Linda Wainwright, based on Tenerife Island, has traveled to Asturias to write about the region. Fun travel advice unfolds as she walks through caves to smell the cheeses ripen to perfection, watches cows stand in the roads, and visits villages that are dependent on a food van as they have no stores. All this, traveling back in time to a simple way of life and connection with the earth.
By Linda Wainwright
I’m eating one of the best meals of my life, seated between my guide, Juanjo, and his neighbor, Rogelio Lopez Campo, who just happens to be a maker of the famed Cabrales cheese. I am mesmerized. In fact, feeling distinctly privileged to be in this company, listening to this conversation, which concerns what the English would call “country matters.” It takes me back to a childhood in rural England and my grandfather passing the time of day with a neighbor.
We are in the region of Asturias, the village of Sotres in Spain’s Picos de Europa National Park. Both men have spent their lives in these sheltering, green mountains. It’s a world away from the image I had of an industrial Asturias.
Sotres began life as a mujada, a collection of dwellings where herdsmen and cheese makers spent the summer months, whilst their cows, sheep and goats grazed the rich pastures. Gradually, people began to stay in this peaceful hamlet year round, and now there are around 80 permanent residents. There is no bakery, no bank, no post office. Everything is brought up from the towns below.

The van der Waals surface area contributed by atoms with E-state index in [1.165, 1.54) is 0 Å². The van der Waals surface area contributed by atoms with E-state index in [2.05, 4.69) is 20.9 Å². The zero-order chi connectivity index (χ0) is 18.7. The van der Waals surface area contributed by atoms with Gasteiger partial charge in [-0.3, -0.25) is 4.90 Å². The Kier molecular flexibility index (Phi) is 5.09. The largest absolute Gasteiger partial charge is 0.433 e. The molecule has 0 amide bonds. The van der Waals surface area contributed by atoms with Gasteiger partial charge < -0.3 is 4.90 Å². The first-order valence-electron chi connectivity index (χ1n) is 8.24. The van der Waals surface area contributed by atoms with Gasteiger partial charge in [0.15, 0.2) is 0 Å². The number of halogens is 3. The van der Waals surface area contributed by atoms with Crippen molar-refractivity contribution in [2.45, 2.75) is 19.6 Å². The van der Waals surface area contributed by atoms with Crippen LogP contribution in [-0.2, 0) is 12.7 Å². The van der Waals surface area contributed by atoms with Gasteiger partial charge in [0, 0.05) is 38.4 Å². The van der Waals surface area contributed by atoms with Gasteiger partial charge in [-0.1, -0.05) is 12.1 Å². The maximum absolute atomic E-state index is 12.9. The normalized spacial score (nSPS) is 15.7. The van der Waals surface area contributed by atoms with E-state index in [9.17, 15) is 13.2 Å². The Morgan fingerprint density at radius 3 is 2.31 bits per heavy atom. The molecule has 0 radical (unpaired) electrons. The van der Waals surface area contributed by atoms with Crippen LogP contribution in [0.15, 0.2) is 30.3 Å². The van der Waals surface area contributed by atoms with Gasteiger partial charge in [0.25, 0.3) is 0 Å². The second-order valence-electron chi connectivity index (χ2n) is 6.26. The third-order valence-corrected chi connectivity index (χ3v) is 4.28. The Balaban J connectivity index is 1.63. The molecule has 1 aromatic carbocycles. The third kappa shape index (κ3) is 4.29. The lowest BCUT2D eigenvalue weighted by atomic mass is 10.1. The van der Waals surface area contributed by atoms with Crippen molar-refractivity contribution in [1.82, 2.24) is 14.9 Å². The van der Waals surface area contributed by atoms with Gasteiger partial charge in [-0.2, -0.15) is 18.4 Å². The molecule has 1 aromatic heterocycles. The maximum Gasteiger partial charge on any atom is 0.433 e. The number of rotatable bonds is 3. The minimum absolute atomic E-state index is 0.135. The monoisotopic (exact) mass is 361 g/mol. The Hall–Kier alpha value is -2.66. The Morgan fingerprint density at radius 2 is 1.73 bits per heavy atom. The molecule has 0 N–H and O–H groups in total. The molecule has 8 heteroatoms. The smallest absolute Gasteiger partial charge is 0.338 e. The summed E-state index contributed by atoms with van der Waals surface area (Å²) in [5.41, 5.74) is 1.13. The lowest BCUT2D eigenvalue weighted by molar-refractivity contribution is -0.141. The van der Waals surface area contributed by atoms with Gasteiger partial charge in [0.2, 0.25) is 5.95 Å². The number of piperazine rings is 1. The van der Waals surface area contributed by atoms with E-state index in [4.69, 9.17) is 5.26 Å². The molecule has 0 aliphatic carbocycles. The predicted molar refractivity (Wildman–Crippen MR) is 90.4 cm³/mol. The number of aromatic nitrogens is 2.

As we strolled to the elaborador de quesos (cheese maker’s), a traveling greengrocer arrived, and the ladies of the hamlet gathered around his van to buy their fruit and vegetables. If you need something, which cannot be delivered, then you have to transport it yourself – so if you forget the sugar you have to learn to like your coffee unsweetened!
It’s a life many of us envy despite the remoteness, or because of it. The tranquility is tangible. At the end of the visit I didn’t want to leave.
Yesterday we had visited a mujada, which is still just that, a summer dwelling place. As we wove our way around the twisting roads, I’d was surprised to see the Asturian mountain cows grazing right by the roadside, or even ambling along, making us wait. I wasn’t accustomed to seeing cattle at this kind of altitude, but this is a sure-footed mountain breed.
We walked about a half hour from Lake Ercina over sodden pastures, me with snatches from The Sound of Music running through my brain. We met a pastor (shepherd/cowherd) who spends his entire summer in the high pastures, making Gamoneu cheese, as his father did before him. There is no road, just a track. The only vehicles which can make it up there are 4 x 4s.
He invited us into the small cabin, made from local stone, which is his summer home. It was simply furnished, a sturdy wooden table dominating the room, and a sort of balcony above, where feed for the animals was kept back in the day. In a similar cabin, close by, I was allowed, after carefully covering my boots with plastic covers, to see where the day’s milk was beginning its transition to the acclaimed white-blue cheese, and the smoke room where the cheeses were stacked according to the day they were made. After the smoking is completed they are taken to a cave to mature.